Putin Claims Ukraine Conflict Is About “Principles,” Not Territory

Putin’s Surprising Assertion

Russian President Vladimir Putin, whose military forces have been engaged in a nearly 20-month conflict with Ukraine, has made a surprising claim that the war is not driven by territorial ambitions but by “principles.”

The Devastating Toll

The ongoing conflict has resulted in tens of thousands of casualties, the destruction of entire communities, and the obliteration of billions of dollars’ worth of infrastructure.

Putin’s invasion of Ukraine began on February 24, 2022, and Moscow’s forces have also attempted to annex four Ukrainian regions, in addition to the Crimea, which has been under Russian occupation since 2014, a move condemned by international law.

Putin’s Assertion at Valdai Forum

Despite the actions on the ground, Putin made a bold assertion on Thursday, October 5, during his speech at the Valdai Forum in Sochi.

He stated, “The Ukraine crisis is not a territorial conflict,” and emphasized Russia’s disinterest in acquiring additional territory.

This statement comes from the leader of the world’s largest country by land area.

Not a Geopolitical Balance Attempt

Putin clarified that Russia’s actions in Ukraine were not an attempt to establish regional geopolitical balance, contrary to some interpretations.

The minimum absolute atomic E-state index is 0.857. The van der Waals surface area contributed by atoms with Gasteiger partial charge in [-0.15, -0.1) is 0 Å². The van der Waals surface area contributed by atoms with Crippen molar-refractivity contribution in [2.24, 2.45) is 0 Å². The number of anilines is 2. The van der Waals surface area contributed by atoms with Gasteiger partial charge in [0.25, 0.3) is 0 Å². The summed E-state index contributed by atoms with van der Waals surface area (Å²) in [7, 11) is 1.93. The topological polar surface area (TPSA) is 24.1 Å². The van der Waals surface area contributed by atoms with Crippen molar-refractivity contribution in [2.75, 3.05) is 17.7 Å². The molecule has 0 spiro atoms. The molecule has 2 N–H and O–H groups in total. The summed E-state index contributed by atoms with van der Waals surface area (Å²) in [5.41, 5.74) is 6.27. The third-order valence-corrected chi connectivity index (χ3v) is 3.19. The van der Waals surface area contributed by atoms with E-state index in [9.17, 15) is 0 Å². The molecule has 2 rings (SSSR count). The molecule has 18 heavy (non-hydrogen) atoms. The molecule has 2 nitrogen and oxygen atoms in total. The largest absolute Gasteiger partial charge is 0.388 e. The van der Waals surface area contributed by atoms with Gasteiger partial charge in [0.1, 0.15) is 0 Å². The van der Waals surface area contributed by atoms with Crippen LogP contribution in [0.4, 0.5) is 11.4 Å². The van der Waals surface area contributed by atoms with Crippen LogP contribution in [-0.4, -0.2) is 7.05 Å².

Instead, he claimed that the core issue was “about the principles underlying the new international order.”

Denial of Principles Leads to Conflicts

According to Putin, conflicts arise when these principles are denied. He alluded to the West without explicitly naming it, suggesting that Western elites create enemies to justify military actions and expansion.

Putin argued that one of the principles is “a balance in the world where no one can unilaterally force or compel others to live or behave as a hegemon pleases.”

Shifting Rationale for the War

It’s important to note that this assertion represents a shift in Putin’s rationale for the war in Ukraine. Previously, he had justified the conflict by claiming that Ukraine’s desire to join NATO posed a grave threat to Russia.

He also framed the invasion as a mission to “de-Nazify” Ukraine and emphasized cultural, linguistic, and political ties between Ukraine and Russia.

Additionally, he likened himself to the 18th-century Russian czar, Peter the Great, in historical context.

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